> > the use of Trade-off curves is a crucial element of Set-Base Concurrent
        > > Engineering. Evaluating multiple alternatives produces trade-off curves that
        > > show the limits of feasibility, even for designs that haven't been tested.
        > > The trade-off curve knowledge base allows to design for success. You seem to
        > > be omitting this part of SBCE, is that intentional?
        > >
        > > Patrick.
        > >
        > > --- In leandevelopment@yahoogroups.com
        > > <mailto:leandevelopment%40yahoogroups.com> , "Mary Poppendieck" <mary@>
        > > wrote:
        > > >
        > > > Right Adrian, Set Based Design develops multiple options to production
        > > quality side-by-side. You generally use set-based design for important
        > > decisions that are very expensive to change once made. Benefits include
        > > exploration of multiple design spaces (so better choices), always meet the
        > > schedule (one option will always work, even if "better" options are
        > > delayed), and ability to gather the most knowledge before making the
        > > decision (so more informed decisions).
        > > > Mary P
        > > > Sent via BlackBerry from T-Mobile
        > > >
        > > > -----Original Message-----
        > > > From: Adrian Howard <adrianh@>
        > > > Sender: leandevelopment@yahoogroups.com
        > > <mailto:leandevelopment%40yahoogroups.com>
        > > > Date: Mon, 30 Apr 2012 20:50:49
        > > > To: <leandevelopment@yahoogroups.com
        > > <mailto:leandevelopment%40yahoogroups.com> >
        > > > Reply-To: leandevelopment@yahoogroups.com
        > > <mailto:leandevelopment%40yahoogroups.com>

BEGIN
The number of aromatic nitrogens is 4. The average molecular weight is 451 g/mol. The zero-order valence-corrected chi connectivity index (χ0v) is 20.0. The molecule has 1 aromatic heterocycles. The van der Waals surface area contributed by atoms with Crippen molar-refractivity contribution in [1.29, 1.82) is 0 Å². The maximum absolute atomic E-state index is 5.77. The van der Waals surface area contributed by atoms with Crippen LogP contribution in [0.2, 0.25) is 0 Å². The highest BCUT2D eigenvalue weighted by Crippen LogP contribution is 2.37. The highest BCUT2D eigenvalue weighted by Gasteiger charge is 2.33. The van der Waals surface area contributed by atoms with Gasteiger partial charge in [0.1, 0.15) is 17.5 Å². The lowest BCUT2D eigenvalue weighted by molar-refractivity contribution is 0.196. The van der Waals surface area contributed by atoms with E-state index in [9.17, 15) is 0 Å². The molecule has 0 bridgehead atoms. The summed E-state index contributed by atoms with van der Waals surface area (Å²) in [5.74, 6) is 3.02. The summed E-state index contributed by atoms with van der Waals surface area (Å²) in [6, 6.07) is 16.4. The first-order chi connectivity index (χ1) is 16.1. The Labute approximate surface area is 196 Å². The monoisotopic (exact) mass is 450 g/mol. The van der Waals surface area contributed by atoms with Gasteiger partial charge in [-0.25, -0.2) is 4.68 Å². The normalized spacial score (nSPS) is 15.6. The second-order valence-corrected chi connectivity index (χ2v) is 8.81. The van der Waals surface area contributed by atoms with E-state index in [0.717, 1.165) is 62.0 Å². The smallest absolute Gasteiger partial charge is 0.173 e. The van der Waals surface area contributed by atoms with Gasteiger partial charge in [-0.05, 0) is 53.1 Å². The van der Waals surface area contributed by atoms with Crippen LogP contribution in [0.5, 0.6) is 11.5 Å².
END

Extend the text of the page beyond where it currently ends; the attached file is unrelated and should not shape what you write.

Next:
> > > Subject: Re: [leandevelopment] Innovation in an Agile World
        > > >
        > > >
        > > > On 30 Apr 2012, at 20:07, RonJeffries wrote:
        > > >
        > > > > I don't know what a system team is. Otherwise, I totally agree. Set
        > > based design, in XP, is called "Spike", and it has been around since last
        > > century. :)
        > > >
        > > > As I understand it set based design and spikes are fairly different.... or
        > > possibly I'm confused...
        > > >
        > > > Spike is what you do when you have a tough decision and you don't know
        > > whether a particular solution will work or not. They're very brief
        > > explorations/experiments from the main path within an iteration, and they're
        > > often built with the expectation that they'll be thrown away - even if the
        > > solution they're exploring turns out to be okay.
        > > >
        > > > Ron - that fair?
        > > >
        > > > Set-based design is when you explore multiple options simultaneously at
        > > production quality. As you progress you may drop options, split them, cherry
        > > pick features from one into another, or decide to take multiple options all
        > > the way through production. The cost of extra development is outweighed by
        > > the ability to push the "last responsible moment" date into the future.
        > > >
        > > > Mary - that fair?
        > > >
        > > > For example:
        > > >
        > > > With set based design, I might simultaneously start developing desktop,
        > > Android, iPad & iPhone versions of FooApp. Three months in I might drop the
        > > desktop version based on the lack of non-mobile sales. Five months in we
        > > merge iPad and iPhone into a single iOS project. And so on.
        > > >
        > > > During the project I might have some spikes to answer short term questions
        > > ("Can we save Bob all the time exporting multiple resolution images for all
        > > the platforms from Photoshop? No freaking clue. Looks vaguely possible - but
        > > not tried it before. Run a spike")
        > > >
        > > > Spikes == short term tactical explorations. Set-based design == long term
        > > strategic options.
        > > >
        > > > That's how I've been using the terms... interested to figure out if I've
        > > been using 'em wrong :-)
        > > >
        > > > Cheers,
        > > >
        > > > Adrian
        > > > --
        > > > http://quietstars.com adrianh@ twitter.com/adrianh
        > > > t. +44 (0)7752 419080 skype adrianjohnhoward del.icio.us/adrianh
        > > >
        > > >
        > > >
        > > >
        > > >
        > > > ------------------------------------
        > > >
        > > > Yahoo! Groups Links
        > > >
        > >
        >
      Your message has been successfully submitted and would be delivered to recipients shortly.